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Wade running for council seat to make difference on housing

Marianne Wade has been considering running for council for about 18 months, ever since the Zen development proposal was rejected by the current council. Last week she decided to throw her hat into the ring.

Marianne Wade has been considering running for council for about 18 months, ever since the Zen development proposal was rejected by the current council.

Last week she decided to throw her hat into the ring.

"The Zen project is one of the main reasons I’m running," said Wade, who was a consultant on the project. "I’m very concerned about housing."

In fact, housing has been much of Wade’s career.

When she was still a graduate student in planning at UBC in the late 1980s she was hired by Canada Mortgage and Housing Corporation as a social housing officer. Her duties included running non-profit, urban native and co-op housing programs.

She moved on from CMHC to join the B.C. Housing Management Commission, where she ran a rental supply program which included working with developers to build rental housing.

From BCHMC Wade joined Terra Housing, a private firm with a mandate to represent not-for-profit groups in need of housing. That was during the early ’90s, when there was close to zero vacancy in Vancouver, illegal suites were a big issue, and affordable housing was a huge topic, particularly in relation to the development of the Expo lands.

"I was on every design panel and commission in Vancouver then," Wade says. "My job was meshing provincial programs with municipal policies.

"It was probably my most rewarding work, working with people who had sort of lost hope and didn’t have a comfortable place to call home."

It was also during the early ’90s that Wade became a weekend warrior at Whistler. Through friends and business acquaintances she came to work for Caleb Chen on his Nicklaus North development, and moved to Whistler.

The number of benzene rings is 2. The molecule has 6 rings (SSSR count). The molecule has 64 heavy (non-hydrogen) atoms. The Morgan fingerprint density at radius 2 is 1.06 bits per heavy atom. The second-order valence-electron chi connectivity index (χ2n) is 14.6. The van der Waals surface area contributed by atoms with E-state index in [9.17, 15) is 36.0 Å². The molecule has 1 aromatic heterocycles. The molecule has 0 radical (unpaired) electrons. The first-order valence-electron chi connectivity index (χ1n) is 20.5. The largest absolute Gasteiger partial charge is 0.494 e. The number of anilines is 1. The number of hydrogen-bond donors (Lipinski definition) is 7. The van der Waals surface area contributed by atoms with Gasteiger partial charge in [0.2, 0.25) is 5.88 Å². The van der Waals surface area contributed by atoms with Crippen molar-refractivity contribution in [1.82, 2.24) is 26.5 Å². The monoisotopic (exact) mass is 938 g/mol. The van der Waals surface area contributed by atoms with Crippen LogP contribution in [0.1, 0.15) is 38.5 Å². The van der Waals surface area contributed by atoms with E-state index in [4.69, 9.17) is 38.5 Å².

"It had just received third reading," says Wade. "My job as development manager and co-ordinator was to take it to fourth reading and get construction underway."

The controversial project had some highly technical issues to overcome. Wade was involved in integrating flood construction levels with flood routes and habitat preservation in the wetlands. A three-month process she initiated led to the creation of the vegetation management habitat program, which is now used by the province and the municipality as a tool.

"Nicklaus North was a good platform for me to graduate from the public sector to the private sector," says Wade.

"I had to deal with lots of people, the heart and soul of the community, people like Jack Demidoff, Whistler Air, Art Den Duyf. I had really good people mentoring me.

"And we showed you can find a solution. Just because there is a conflict doesn’t mean you can’t find a solution."

As for running for council, Wade says her "biggest disappointment of the last three years is (the present council) has done nothing on housing.

"I think there is still time to deal with affordable housing. There are difficult land issues involved, but if we don’t deal with them in the next term I think we’ll be in real trouble. Employees are the ones who create the experience. We have to have a core group living here."

Wade says the municipality doesn’t need to do any more research on housing.

"We need to make the hard decisions. The number one issue is housing, stablizing the community and creating a balance."

She says fiscal responsibility is another concern of hers.

"Public buildings built with public funds need to be managed carefully. It affects our ability to deliver affordable housing.

"We can’t look at things in isolation. We have to look at the full effect."

Asked if building more affordable housing is the answer for Whistler Wade said: "I think we have to intensify the use of lands. Single family lots are not necessarily the best use of the land. Right now we need an apartment building.

"Is it building our way out of it or is it making the best use of the available lands?"

Following the Nicklaus North development Wade went to work for Intrawest’s Resort Development Group, and was in charge of the Taluswood project.

She left Intrawest a couple of years ago and has been working as a consultant to various projects, including Zen’s proposal and the Kicking Horse resort in Golden.

She is the current chair of Whistler’s Advisory Planning Commission and has been a member of various other committees and societies in Whistler, including the Whistler Valley Housing Society, the Community Services Society, the public art committee and the original village enhancement committee.

Wade says: "There’s lots of good stuff that’s been done on sustainability in (municipal) hall. We need to take the reports off the shelves.

"We need to understand sustainability, make it simple, practical and implementable."

But housing is the key issue for Wade.

"My passion is housing. I have the tools, I know the policies. We can make it happen."